I hung out with some of the awesome Git and Github developers in the Malthouse in the evening, and talked about Dulwich, Bazaar and Launchpad ("No *really*, I am not aware of any plans to add Git support to Launchpad.").

Syndicated 2010-02-04 00:06:17 from Stationary Traveller

Linux.Conf.Au 2010 - Day 2 - Tuesday

On Tuesday we had the "Launchpad" mini-conf, which featured talks from various Launchpad developers about different parts of Launchpad as well as from community members about their use of Launchpad. It wasn't necessarily about hosting projects on Launchpad, but rather about how various projects could benefit from Launchpad.

I popped out of Launchpad track for a bit to attend Andrews talk about the current status of Samba 4. He did a nice job of summarizing the events in the last year, the most of import one of course being the support for DC synchronization. I'm proud we've finally managed to pull this off - and hopefully we'll actually have a beta out next year. We have been saying "maybe next year" for almost 4 years now when people asked us for estimates of a release date.

In the afternoon I gave the talk about Launchpad code imports and code reviews that I had prepared with Aaron earlier. We had planned to give the talk together, but I unexpectedly ended up giving it by myself because of some confusion about the schedule.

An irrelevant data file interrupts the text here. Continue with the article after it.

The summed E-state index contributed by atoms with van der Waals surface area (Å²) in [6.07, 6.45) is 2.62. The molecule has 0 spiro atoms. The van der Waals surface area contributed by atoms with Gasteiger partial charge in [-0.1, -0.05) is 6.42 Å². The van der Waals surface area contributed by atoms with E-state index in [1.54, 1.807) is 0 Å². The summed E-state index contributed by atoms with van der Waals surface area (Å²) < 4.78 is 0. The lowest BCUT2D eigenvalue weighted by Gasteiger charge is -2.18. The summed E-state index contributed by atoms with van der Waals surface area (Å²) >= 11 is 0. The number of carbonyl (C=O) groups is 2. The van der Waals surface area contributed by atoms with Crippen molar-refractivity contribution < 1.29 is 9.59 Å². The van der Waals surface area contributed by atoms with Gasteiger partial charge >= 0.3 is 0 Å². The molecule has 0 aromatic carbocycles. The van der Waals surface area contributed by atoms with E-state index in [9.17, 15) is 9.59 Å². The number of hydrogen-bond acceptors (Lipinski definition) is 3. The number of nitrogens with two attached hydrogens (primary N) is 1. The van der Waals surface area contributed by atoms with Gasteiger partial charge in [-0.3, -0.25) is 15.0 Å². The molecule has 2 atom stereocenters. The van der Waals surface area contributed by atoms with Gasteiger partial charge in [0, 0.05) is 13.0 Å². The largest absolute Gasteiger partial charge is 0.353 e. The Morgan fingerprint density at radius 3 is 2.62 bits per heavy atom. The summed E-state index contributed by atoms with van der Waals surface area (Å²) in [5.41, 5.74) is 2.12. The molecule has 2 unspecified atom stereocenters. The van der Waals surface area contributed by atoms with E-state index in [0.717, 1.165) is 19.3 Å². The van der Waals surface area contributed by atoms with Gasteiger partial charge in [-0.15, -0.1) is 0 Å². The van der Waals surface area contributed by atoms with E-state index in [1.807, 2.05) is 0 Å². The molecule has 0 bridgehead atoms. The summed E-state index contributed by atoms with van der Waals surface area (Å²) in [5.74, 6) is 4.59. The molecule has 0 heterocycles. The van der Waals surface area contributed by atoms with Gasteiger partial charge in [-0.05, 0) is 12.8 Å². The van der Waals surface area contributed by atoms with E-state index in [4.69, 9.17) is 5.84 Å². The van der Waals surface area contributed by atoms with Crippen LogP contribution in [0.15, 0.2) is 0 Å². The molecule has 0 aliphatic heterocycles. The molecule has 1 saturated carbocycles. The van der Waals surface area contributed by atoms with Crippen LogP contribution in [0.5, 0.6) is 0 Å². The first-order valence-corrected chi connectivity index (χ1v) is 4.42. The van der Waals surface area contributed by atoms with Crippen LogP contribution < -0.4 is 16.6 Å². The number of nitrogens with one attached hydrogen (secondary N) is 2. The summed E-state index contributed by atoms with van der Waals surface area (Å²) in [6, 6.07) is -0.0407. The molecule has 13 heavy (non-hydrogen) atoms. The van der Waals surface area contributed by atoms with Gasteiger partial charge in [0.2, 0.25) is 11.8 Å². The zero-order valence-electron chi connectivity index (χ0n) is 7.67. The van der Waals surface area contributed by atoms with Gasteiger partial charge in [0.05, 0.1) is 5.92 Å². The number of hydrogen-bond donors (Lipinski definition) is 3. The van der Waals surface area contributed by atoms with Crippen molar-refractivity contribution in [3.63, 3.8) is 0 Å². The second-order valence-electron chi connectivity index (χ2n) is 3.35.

Syndicated 2010-02-03 19:44:24 from Stationary Traveller

Linux.Conf.Au 2010 - Day 1

Linux.Conf.Au has a reputation for being one of the best FLOSS conferences in the world, and it more than met my (high) expectations. The last one I attended was also in New-Zealand, but further south - in Dunedin.

Day 1 - Monday

As usual there were miniconfs the first two days before the actual conference. On the first day I attended some of the talks in the Open Languages track.

mwhudson gave a talk about pypy - Python implemented in Python. He discussed the reasons for doing what they do and the progress they've made so far. Like so many of the custom Python implementations, one of the main thing that's holding them back is the lack of support for the extensions written in C for CPython.

[en.wikipedia.org/wiki/Rusty_Russell Rusty] gave a quick tutorial to talloc/ after lunch ("it's a shame K&R didn't think of this!") and explained why it's so great.

In the afternoon I caught some of the talks in the distro summit track. Both of the talks that I attended happened to be Ubuntu-related - first Dustin gave a quick introduction to the components of Launchpad, followed by a talk from Lucas about the
relationship between Ubuntu and Debian. There was a discussion afterwards about
interoperability between the various hosting sites and bug trackers. Several audience members questioned the relevance of Debian and suggested everything should just switch to Launchpad, but this seemed to be founded in ignorance. (none were actually Launchpad developers, contrary to the impression Martin seems to have).

Syndicated 2010-02-03 18:15:45 from Stationary Traveller